just put this on CCA blog

 

G'day there boys on the CCA.
                                                 Just got home after trucking feeder steers to a friendly feedlot and what a joy to tare off the truck and get on my way knowing the average pay weight.   ( 86 milk tooth av 460 odd kg so far out of last years drop)
Jed promised me that he would raise MY BEEF at the next meeting at the end of this month!  That would be soon! This is most important as I can prove beyond doubt that the " weigh next morning cost me $38.50 per head !"

To the CCA operatives and board-I would like to table a meaty issue that you could take up for the good of your "peoples" bottom line!

THAT ALL CATTLE SOLD ON WEIGHT DIRECT TO A FEEDLOT HAVE THE FACILITY TO BE TRUCK TARED OFF ON A REGISTERED WEIGH-BRIDGE@ DELIVERY WITHIN ACCEPTABLE HOURS. THIS BEING THE POINT OF SALE AND PAYWEIGHT.

Unloading and pay weighing the following day is totally unacceptable and seems to be becoming by stealth and dominance over the sellers market position. Here is your chance to show us what your made of!

 

Thanks James @ Beef Central

 

Grainfed levy exemptions under scrutiny

By James Nason23 May 2012

The Federal Government is looking into why cattle transaction levies were exempted on almost a quarter of all grainfed cattle sold in Australia last year.

The investigation by the Levy Revenue Service has been launched in response to a long-running campaign for clarity on the issue by Queensland cattle producer Rob Moore.

Mr Moore said he was advised by the Levy Revenue Service (LRS) earlier this year that a total 2,262,446 grainfed cattle units were transacted in Australia last year.

Of that number, the LRS’s figures showed that the cattle transaction levy was not paid on 528,577 of those units, or about 23 percent of all grainfed cattle sold last year.

The substantial figure has prompted the obvious question – on what grounds did so many cattle receive exemption from the cattle transaction levy?

The short answer seems to be that no one, including the Levy Revenue Service, can provide a simple answer.

Beef Central posed questions to the LRS on the issue earlier this month, but has yet to receive a response.

Australian Lot Feeders Association chief executive officer Dougal Gordon said that both ALFA and the Cattle Council of Australia had also directed similar questions for clarification to the LRS.

Mr Gordon said he understands the LRS has commenced an investigation to determine the underlying reasons for the exemption certificates provided by processors.

Under the Primary Industries (Excise) Levies Act 1999 Act, provision is made for vendors or processors to claim exemptions in certain circumstances. To claim an exemption, they must supply an exemption certificate or other proof to support their application with their cattle transaction levy return forms.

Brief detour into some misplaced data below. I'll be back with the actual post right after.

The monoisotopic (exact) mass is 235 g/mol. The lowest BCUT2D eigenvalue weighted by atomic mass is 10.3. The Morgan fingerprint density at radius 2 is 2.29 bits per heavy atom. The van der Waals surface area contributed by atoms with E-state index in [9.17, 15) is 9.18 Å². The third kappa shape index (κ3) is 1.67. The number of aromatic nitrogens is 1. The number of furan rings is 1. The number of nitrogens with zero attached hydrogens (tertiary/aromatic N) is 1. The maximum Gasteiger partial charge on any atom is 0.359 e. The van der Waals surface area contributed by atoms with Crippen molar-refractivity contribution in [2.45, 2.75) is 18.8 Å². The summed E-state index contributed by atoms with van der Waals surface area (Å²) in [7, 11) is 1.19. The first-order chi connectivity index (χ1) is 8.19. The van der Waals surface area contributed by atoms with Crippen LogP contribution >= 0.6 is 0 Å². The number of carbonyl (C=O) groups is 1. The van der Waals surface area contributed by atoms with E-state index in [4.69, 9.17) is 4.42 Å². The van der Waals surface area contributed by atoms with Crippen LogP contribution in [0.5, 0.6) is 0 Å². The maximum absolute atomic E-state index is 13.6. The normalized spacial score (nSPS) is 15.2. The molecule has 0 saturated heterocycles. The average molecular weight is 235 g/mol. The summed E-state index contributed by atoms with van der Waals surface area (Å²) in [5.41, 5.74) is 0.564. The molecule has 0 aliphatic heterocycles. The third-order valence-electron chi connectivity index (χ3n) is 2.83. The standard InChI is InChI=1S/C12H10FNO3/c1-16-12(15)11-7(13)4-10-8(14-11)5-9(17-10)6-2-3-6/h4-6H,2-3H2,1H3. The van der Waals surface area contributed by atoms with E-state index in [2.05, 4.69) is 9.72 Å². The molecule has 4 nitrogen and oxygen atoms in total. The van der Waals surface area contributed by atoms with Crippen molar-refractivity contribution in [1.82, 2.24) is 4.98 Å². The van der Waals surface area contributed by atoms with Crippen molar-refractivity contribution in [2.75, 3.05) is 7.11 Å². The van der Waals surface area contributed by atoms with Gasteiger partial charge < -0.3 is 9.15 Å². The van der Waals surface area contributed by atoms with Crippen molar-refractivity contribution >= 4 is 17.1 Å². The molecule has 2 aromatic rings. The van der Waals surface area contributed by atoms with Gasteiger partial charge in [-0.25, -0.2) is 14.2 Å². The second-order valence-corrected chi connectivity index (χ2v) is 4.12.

Mr Gordon said the current LRS audit process only determined the processors from whom exemption certificates were received, and not the reasons for the exemptions.

It was hoped the investigation would provide clarity as to those reasons, and areas where improvements in the existing auditing system are required.

Rob Moore’s view is that the 528,577 non-levied cattle are explained by processors claiming a levy-exemption for cattle fed in their own feedlots under section 5 (4) of the Primary Industries (Excise) Levies Act 1999.

He believes that section effectively classifies processors’ own feedlot cattle in the say way as all other killed cattle, which are exempt from the cattle transaction levy. (Processors pay a red meat processing levy on all cattle they process which goes to the Australian Meat Processing Corporation).

Mr Moore said publicly available information indicated that feedlots directly owned by the four largest processors in Australia – JBS, Teys Cargill, Nippon Meat Packers and Australian Country Choice – have the combined capacity to feed about 750,000 cattle per year.

Based on average feedlot occupancy rates of 62pc in 2012, he estimates that the big four processors would have fed around 465,000 cattle in their own feedlots last year, or 20.5pc of total grainfed units recorded by the LRS last year.

He believes that number goes very close to explaining the 23pc or 528,577 grainfed cattle that did not incur a cattle transaction levy in Australia last year.

“The 2.5pc difference would be for those obscure scenarios such as the very few grainfed cattle that get sold on spec in the saleyards.”

However others point to another clause in the Act which stipulates that the levy is payable by processors when taking delivery of cattle from a related company they own, such as their own feedlot.

The LRS investigation will hopefully provide much needed clarification over what is clearly a grey area, confused by often ambiguously-worded legislation that appears to invite a range of possible interpretations